Tahoe Chief’s Corner: Carbon monoxide safety key as fall approaches | SierraSun.com

Tahoe Chief’s Corner: Carbon monoxide safety key as fall approaches

Michael Schwartz
Chief’s Corner

Michael Schwartz

Last week we discussed fire danger, and although we are seeing an occasional drop in temperature, we are still in peak fire season. With that said, the occasional drop in temperature may find us turning on heating and cooking equipment that hasn't been used for a while, risking the chance for carbon monoxide poisoning.

Often called the silent killer, carbon monoxide is an invisible odorless, colorless gas created when fuels (such as gasoline, wood, coal, natural gas, propane, oil and methane) burn incompletely. In the home, heating and cooking equipment that burn fuel can be sources of carbon monoxide.

During 2006-2010, municipal fire departments responded to an annual average of 72,000 carbon monoxide incidents, excluding incidents where nothing was found or fire was present. These incidents were more common during the winter months, and in residential properties. Carbon monoxide calls to fire departments are more common during the early evening hours.

Have fuel-burning heating equipment and chimneys inspected by a professional every year before cold weather sets in. When using a fireplace, open the flue for adequate ventilation. Never use your oven to heat your home.

Below are some general safety tips to consider:

CO alarms should be installed in a central location outside each sleeping area and on every level of the home and in other locations where required by applicable laws, codes or standards. For the best protection, interconnect all CO alarms throughout the home. When one sounds, they all sound.

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Follow the manufacturer's instructions for placement and mounting height.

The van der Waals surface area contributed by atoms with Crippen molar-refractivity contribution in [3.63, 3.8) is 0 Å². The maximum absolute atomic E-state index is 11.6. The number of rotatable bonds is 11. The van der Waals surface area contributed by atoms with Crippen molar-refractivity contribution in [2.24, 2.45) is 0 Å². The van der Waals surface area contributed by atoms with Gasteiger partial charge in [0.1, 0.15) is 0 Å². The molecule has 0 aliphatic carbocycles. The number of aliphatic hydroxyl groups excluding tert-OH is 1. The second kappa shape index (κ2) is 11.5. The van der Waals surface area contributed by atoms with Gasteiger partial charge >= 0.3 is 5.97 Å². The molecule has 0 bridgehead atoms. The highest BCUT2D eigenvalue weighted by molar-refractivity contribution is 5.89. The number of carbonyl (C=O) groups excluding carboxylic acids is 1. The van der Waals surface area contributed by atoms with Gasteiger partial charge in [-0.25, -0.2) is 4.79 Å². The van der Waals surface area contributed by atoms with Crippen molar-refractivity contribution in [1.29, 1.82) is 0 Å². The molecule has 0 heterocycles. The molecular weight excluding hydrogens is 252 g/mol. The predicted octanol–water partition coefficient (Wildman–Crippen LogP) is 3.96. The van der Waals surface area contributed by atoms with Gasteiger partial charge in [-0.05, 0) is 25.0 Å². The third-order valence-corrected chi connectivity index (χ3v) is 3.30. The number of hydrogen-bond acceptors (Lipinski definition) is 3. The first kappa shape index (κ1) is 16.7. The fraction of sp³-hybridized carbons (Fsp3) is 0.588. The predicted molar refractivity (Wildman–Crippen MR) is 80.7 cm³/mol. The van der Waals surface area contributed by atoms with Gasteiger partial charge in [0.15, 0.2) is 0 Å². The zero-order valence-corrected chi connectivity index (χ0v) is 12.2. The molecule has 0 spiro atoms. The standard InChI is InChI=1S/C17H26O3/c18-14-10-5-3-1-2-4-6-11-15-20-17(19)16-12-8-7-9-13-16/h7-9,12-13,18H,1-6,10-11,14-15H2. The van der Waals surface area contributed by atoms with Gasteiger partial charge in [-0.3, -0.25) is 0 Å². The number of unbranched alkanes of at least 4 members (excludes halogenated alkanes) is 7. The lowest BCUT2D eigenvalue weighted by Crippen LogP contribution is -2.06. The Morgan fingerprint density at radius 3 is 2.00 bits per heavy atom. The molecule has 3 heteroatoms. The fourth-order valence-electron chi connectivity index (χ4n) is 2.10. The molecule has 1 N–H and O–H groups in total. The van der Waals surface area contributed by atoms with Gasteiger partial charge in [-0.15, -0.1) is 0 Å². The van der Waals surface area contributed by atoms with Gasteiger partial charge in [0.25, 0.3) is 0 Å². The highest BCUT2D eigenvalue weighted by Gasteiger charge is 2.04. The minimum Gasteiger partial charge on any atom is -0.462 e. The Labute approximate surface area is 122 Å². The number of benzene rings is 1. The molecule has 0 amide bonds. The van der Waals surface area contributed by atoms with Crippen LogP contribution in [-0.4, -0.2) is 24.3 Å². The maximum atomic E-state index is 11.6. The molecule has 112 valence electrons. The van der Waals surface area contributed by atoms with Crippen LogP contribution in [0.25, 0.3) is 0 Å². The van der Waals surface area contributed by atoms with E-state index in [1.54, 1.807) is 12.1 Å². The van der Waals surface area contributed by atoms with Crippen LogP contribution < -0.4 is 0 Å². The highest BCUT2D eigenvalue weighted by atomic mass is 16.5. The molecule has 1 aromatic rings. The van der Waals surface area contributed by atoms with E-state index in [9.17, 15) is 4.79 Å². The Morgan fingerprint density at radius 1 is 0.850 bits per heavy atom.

Choose a CO alarm that has the label of a recognized testing laboratory.

Test CO alarms at least once a month; replace them according to the manufacturer's instructions.

If the audible trouble signal sounds, check for low batteries. If the battery is low, replace it. If it still sounds, call 911 to respond the fire district to ensure it working properly and there is no problem.

If the CO alarm sounds, immediately move to a fresh air location outdoors or by an open window or door. Make sure everyone inside the home is accounted for. Call 911 from a fresh air location and stay there until emergency personnel arrive.

If you need to warm a vehicle, remove it from the garage immediately after starting it. Do not run a vehicle or other fueled engine or motor indoors, even if garage doors are open. Make sure the exhaust pipe of a running vehicle is not covered with snow.

During and after a snowstorm, make sure vents for the dryer, furnace, stove, and fireplace are clear of snow build-up.

A generator should be used in a well-ventilated location outdoors away from windows, doors and vent openings.

Gas or charcoal grills can produce CO — only use them outside.

Michael Schwartz joined the North Tahoe Fire Protection District as its Fire Chief in 2012, after serving 29 years with a neighboring fire agency. Along with his wife Jean, they have been a part of the Lake Tahoe community since 1978.